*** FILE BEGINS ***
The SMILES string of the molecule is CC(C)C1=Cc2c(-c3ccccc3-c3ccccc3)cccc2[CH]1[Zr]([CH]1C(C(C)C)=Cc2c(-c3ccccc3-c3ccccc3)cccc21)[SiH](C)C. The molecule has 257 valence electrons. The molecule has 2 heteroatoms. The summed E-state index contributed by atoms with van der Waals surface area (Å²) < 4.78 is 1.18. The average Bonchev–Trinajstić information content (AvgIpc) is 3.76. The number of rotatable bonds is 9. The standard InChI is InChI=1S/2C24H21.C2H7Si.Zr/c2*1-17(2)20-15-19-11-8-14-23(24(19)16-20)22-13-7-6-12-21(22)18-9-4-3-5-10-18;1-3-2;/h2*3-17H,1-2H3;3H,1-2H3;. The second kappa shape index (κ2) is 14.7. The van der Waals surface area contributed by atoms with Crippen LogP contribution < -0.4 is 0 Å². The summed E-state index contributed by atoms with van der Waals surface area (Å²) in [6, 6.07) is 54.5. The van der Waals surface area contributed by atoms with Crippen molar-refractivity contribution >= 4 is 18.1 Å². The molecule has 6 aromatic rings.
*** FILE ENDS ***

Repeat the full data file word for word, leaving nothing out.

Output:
The SMILES string of the molecule is CC(C)C1=Cc2c(-c3ccccc3-c3ccccc3)cccc2[CH]1[Zr]([CH]1C(C(C)C)=Cc2c(-c3ccccc3-c3ccccc3)cccc21)[SiH](C)C. The molecule has 257 valence electrons. The molecule has 2 heteroatoms. The summed E-state index contributed by atoms with van der Waals surface area (Å²) < 4.78 is 1.18. The average Bonchev–Trinajstić information content (AvgIpc) is 3.76. The number of rotatable bonds is 9. The standard InChI is InChI=1S/2C24H21.C2H7Si.Zr/c2*1-17(2)20-15-19-11-8-14-23(24(19)16-20)22-13-7-6-12-21(22)18-9-4-3-5-10-18;1-3-2;/h2*3-17H,1-2H3;3H,1-2H3;. The second kappa shape index (κ2) is 14.7. The van der Waals surface area contributed by atoms with Crippen LogP contribution < -0.4 is 0 Å². The summed E-state index contributed by atoms with van der Waals surface area (Å²) in [6, 6.07) is 54.5. The van der Waals surface area contributed by atoms with Crippen molar-refractivity contribution >= 4 is 18.1 Å². The molecule has 6 aromatic rings.